There are some people in every generation who just seem to “get it.”

They appear to be the right people, for the right leadership opportunity, at just the right time.

They turn out to be exceptional leaders who stand in the gap, inviting others into a new expression of whatever organization or movement they are leading.

When we hear descriptions of this kind of leader, most of us secretly despair, believing those kinds of leaders are few and far between (in other words, not us). Fortunately, this private musing is erroneous.

Some people are born leaders, while others learn leadership. Given the challenges of leading churches in this North American context, even the most naturally gifted pastoral leaders must learn and sharpen their skills and gifts.

Everyone can be or become an effective pastoral leader. Where there is a calling and a will, the way forward appears.

Invigorated engagement is the spiritual and psychological state of these clergy. They are energized by the particular challenges native to pastoral leadership in 2015 and beyond.

Here are five characteristics of these invigorated and engaged clergy:

1. They have moved through what I call the Developmental Response Continuum, passing through crisis, angst and grief over the demise of church-as-we-have-known-it and moved on to church-as-it-is-emerging.

These pastors are not overly constrained by what was. They are forward looking, intrigued and energized by how the Holy Spirit is re-forming the church.

They look for the opportunity in church shifts, rather than be sucked into despair. These pastors are at the “proactive adaptation” place on the aforementioned continuum, eagerly engaging the question, “What now?”

2. These pastors are energized by the leadership challenge of shepherding the congregation through the developmental stages toward holy experimenting and proactive adaptation.

They believe this is valuable, faithful and fruitful ministry. They want to help disciples move to where they are open to fresh winds of the Spirit. They see their calling as shepherding forward movement in the spiritual and psychological perspectives of their congregations.

This sophisticated leadership endeavor is an exciting challenge for them, seeing great possibilities therein.

3. They are willing to accept the high risks associated with leading adaptive change.

These pastors have counted the cost, recognizing leaders grow vulnerable when leading change, choosing the pearl of great price.

They recognize the congregation may balk or they may push too hard or they may get acculturated and not challenge enough. They realize they could be “uncalled” by the same congregation who invited them to lead. These invigorated pastors engage the leadership challenge anyway.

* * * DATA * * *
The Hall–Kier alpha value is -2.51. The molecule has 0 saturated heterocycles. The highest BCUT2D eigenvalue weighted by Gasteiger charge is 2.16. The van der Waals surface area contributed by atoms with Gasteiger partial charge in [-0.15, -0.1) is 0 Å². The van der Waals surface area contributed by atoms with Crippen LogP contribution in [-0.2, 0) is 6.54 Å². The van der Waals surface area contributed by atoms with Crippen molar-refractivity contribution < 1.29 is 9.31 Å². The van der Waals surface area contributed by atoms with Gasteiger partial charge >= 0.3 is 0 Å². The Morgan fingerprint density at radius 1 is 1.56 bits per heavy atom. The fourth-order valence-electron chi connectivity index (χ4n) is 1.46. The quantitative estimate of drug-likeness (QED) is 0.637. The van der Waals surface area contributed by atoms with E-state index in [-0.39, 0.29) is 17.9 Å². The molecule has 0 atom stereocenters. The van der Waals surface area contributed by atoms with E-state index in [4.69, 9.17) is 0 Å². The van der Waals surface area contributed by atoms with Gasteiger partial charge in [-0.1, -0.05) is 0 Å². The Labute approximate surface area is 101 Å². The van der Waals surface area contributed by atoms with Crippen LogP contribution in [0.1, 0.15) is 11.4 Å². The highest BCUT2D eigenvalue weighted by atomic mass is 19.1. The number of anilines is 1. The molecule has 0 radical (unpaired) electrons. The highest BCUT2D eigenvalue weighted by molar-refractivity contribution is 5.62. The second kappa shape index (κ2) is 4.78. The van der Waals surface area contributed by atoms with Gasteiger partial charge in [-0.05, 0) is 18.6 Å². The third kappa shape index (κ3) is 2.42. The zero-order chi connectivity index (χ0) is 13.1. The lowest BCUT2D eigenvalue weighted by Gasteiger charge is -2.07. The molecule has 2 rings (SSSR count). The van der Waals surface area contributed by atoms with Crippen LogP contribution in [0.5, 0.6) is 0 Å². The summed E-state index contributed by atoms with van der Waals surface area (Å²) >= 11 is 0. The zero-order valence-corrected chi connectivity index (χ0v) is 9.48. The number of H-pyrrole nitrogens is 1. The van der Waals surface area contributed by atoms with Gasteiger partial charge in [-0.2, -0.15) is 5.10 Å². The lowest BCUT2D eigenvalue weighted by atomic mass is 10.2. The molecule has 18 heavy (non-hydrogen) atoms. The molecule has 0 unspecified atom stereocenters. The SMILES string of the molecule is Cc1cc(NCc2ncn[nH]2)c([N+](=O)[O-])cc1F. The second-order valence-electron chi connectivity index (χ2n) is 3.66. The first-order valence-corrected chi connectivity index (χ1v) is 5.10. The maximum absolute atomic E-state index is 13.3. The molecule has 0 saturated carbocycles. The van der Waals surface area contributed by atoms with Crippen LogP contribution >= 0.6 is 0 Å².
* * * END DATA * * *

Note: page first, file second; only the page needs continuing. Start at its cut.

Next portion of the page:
They take the long look at the end of all things; they want to look back and be able to know they led faithfully and courageously. They accept the high-risk environment of pastoral ministry as simply part of the context at this point in time.

4. These pastors are informed and guided by the best aspects of their denominations while not being constrained or totally defined by their denominations.

They have moved to a place of being Christian first, followed by their tribe’s expression of our faith. They hold broad perspectives, seeing their ministry as part of God’s movement in the world, not simply an outpost of the home office.

They are for the kingdom of God, as expressed through the nuances of their branch on the Christian family tree.

They recognize the post-denominational nature of our context and engage people in the essence of our faith. They harvest the best of their denominations while living freely into the Christian story.

5. Finally, and most important, these invigorated, engaged pastoral leaders live with vitalized, living faith.

They recognize the extreme nature of effective pastoral leadership now, along with their personal leadership inadequacies (recognizing that no one is prepared for what’s needed now), turning to God.

Then God does what God tends to do when disciples turn to God with a few fish and loaves. God multiplies our assets until the need is met.

Invigorated, engaged pastors readily and frequently engage prayer and reflect on Scripture, holy conversations and whatever other spiritual disciplines and opportunities they might find – knowing their vocational lives depend upon it.

Their faith is not theoretical. Their faith is real and life-giving.

I hope a growing number of clergy become both invigorated and engaged. This will require laying aside anxious fear and banishing learned helplessness in order to embrace the pastoral leadership opportunities.

Mark Tidsworth is president of Pinnacle Leadership Associates. A version of this article first appeared on Pinnacle’s blog and is used with permission. His writings can also be found on his personal blog.

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